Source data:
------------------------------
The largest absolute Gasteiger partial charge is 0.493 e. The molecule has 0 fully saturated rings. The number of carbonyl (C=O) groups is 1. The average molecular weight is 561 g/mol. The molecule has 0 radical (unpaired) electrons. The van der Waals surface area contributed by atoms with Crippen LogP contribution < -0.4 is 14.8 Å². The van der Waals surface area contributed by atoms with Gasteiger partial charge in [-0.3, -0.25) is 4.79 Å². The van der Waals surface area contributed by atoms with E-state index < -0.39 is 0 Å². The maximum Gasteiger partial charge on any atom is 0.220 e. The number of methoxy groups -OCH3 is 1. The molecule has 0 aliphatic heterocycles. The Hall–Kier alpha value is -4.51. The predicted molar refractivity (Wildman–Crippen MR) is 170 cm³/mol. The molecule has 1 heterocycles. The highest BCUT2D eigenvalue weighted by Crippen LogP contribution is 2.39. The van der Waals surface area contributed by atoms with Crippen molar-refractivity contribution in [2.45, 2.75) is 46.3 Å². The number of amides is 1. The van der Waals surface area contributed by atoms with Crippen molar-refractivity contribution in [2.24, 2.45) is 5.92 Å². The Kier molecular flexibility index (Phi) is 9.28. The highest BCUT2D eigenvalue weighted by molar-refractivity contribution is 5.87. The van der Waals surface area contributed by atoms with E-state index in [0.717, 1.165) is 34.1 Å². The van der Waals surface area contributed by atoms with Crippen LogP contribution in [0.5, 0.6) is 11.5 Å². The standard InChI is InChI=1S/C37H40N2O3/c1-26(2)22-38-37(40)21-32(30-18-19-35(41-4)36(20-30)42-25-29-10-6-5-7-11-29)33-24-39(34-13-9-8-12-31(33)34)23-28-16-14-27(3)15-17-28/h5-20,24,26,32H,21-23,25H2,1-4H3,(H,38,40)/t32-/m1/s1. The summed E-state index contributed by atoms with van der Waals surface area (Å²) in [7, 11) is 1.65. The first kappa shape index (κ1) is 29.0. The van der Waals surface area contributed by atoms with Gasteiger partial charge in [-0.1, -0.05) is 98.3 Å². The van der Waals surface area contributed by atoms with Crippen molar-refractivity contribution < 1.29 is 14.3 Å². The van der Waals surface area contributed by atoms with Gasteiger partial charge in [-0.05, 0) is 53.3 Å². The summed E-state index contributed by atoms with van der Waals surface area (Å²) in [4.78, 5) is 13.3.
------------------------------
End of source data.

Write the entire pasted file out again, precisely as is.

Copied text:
The largest absolute Gasteiger partial charge is 0.493 e. The molecule has 0 fully saturated rings. The number of carbonyl (C=O) groups is 1. The average molecular weight is 561 g/mol. The molecule has 0 radical (unpaired) electrons. The van der Waals surface area contributed by atoms with Crippen LogP contribution < -0.4 is 14.8 Å². The van der Waals surface area contributed by atoms with Gasteiger partial charge in [-0.3, -0.25) is 4.79 Å². The van der Waals surface area contributed by atoms with E-state index < -0.39 is 0 Å². The maximum Gasteiger partial charge on any atom is 0.220 e. The number of methoxy groups -OCH3 is 1. The molecule has 0 aliphatic heterocycles. The Hall–Kier alpha value is -4.51. The predicted molar refractivity (Wildman–Crippen MR) is 170 cm³/mol. The molecule has 1 heterocycles. The highest BCUT2D eigenvalue weighted by Crippen LogP contribution is 2.39. The van der Waals surface area contributed by atoms with Crippen molar-refractivity contribution in [2.45, 2.75) is 46.3 Å². The number of amides is 1. The van der Waals surface area contributed by atoms with Crippen molar-refractivity contribution in [2.24, 2.45) is 5.92 Å². The Kier molecular flexibility index (Phi) is 9.28. The highest BCUT2D eigenvalue weighted by molar-refractivity contribution is 5.87. The van der Waals surface area contributed by atoms with E-state index in [0.717, 1.165) is 34.1 Å². The van der Waals surface area contributed by atoms with Crippen LogP contribution in [0.5, 0.6) is 11.5 Å². The standard InChI is InChI=1S/C37H40N2O3/c1-26(2)22-38-37(40)21-32(30-18-19-35(41-4)36(20-30)42-25-29-10-6-5-7-11-29)33-24-39(34-13-9-8-12-31(33)34)23-28-16-14-27(3)15-17-28/h5-20,24,26,32H,21-23,25H2,1-4H3,(H,38,40)/t32-/m1/s1. The summed E-state index contributed by atoms with van der Waals surface area (Å²) in [7, 11) is 1.65. The first kappa shape index (κ1) is 29.0. The van der Waals surface area contributed by atoms with Gasteiger partial charge in [-0.1, -0.05) is 98.3 Å². The van der Waals surface area contributed by atoms with Crippen molar-refractivity contribution < 1.29 is 14.3 Å². The van der Waals surface area contributed by atoms with Gasteiger partial charge in [-0.05, 0) is 53.3 Å². The summed E-state index contributed by atoms with van der Waals surface area (Å²) in [4.78, 5) is 13.3.